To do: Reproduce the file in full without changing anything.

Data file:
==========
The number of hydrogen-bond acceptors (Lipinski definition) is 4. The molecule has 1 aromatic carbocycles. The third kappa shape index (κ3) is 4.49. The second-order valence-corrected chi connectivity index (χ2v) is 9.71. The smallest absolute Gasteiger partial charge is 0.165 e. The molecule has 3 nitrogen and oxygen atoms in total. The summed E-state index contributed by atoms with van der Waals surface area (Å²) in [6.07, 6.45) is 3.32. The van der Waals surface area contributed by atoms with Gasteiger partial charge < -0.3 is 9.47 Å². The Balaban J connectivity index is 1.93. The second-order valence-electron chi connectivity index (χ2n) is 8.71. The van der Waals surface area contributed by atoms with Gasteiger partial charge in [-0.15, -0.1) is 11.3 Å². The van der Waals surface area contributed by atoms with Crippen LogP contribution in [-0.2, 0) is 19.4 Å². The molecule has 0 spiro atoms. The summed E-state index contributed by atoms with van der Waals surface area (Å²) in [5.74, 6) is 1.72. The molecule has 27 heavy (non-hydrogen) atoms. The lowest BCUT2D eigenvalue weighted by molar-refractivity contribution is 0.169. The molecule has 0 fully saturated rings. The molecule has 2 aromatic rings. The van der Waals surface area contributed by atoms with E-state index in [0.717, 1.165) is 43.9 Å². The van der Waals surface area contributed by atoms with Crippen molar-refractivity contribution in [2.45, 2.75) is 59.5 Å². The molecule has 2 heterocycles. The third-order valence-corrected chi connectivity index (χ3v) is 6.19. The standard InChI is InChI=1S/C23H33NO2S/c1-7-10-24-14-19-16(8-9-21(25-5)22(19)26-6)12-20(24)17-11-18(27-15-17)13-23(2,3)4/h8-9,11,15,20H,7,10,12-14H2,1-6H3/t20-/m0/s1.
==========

The number of hydrogen-bond acceptors (Lipinski definition) is 4. The molecule has 1 aromatic carbocycles. The third kappa shape index (κ3) is 4.49. The second-order valence-corrected chi connectivity index (χ2v) is 9.71. The smallest absolute Gasteiger partial charge is 0.165 e. The molecule has 3 nitrogen and oxygen atoms in total. The summed E-state index contributed by atoms with van der Waals surface area (Å²) in [6.07, 6.45) is 3.32. The van der Waals surface area contributed by atoms with Gasteiger partial charge < -0.3 is 9.47 Å². The Balaban J connectivity index is 1.93. The second-order valence-electron chi connectivity index (χ2n) is 8.71. The van der Waals surface area contributed by atoms with Gasteiger partial charge in [-0.15, -0.1) is 11.3 Å². The van der Waals surface area contributed by atoms with Crippen LogP contribution in [-0.2, 0) is 19.4 Å². The molecule has 0 spiro atoms. The summed E-state index contributed by atoms with van der Waals surface area (Å²) in [5.74, 6) is 1.72. The molecule has 27 heavy (non-hydrogen) atoms. The lowest BCUT2D eigenvalue weighted by molar-refractivity contribution is 0.169. The molecule has 0 fully saturated rings. The molecule has 2 aromatic rings. The van der Waals surface area contributed by atoms with E-state index in [0.717, 1.165) is 43.9 Å². The van der Waals surface area contributed by atoms with Crippen molar-refractivity contribution in [2.45, 2.75) is 59.5 Å². The molecule has 2 heterocycles. The third-order valence-corrected chi connectivity index (χ3v) is 6.19. The standard InChI is InChI=1S/C23H33NO2S/c1-7-10-24-14-19-16(8-9-21(25-5)22(19)26-6)12-20(24)17-11-18(27-15-17)13-23(2,3)4/h8-9,11,15,20H,7,10,12-14H2,1-6H3/t20-/m0/s1.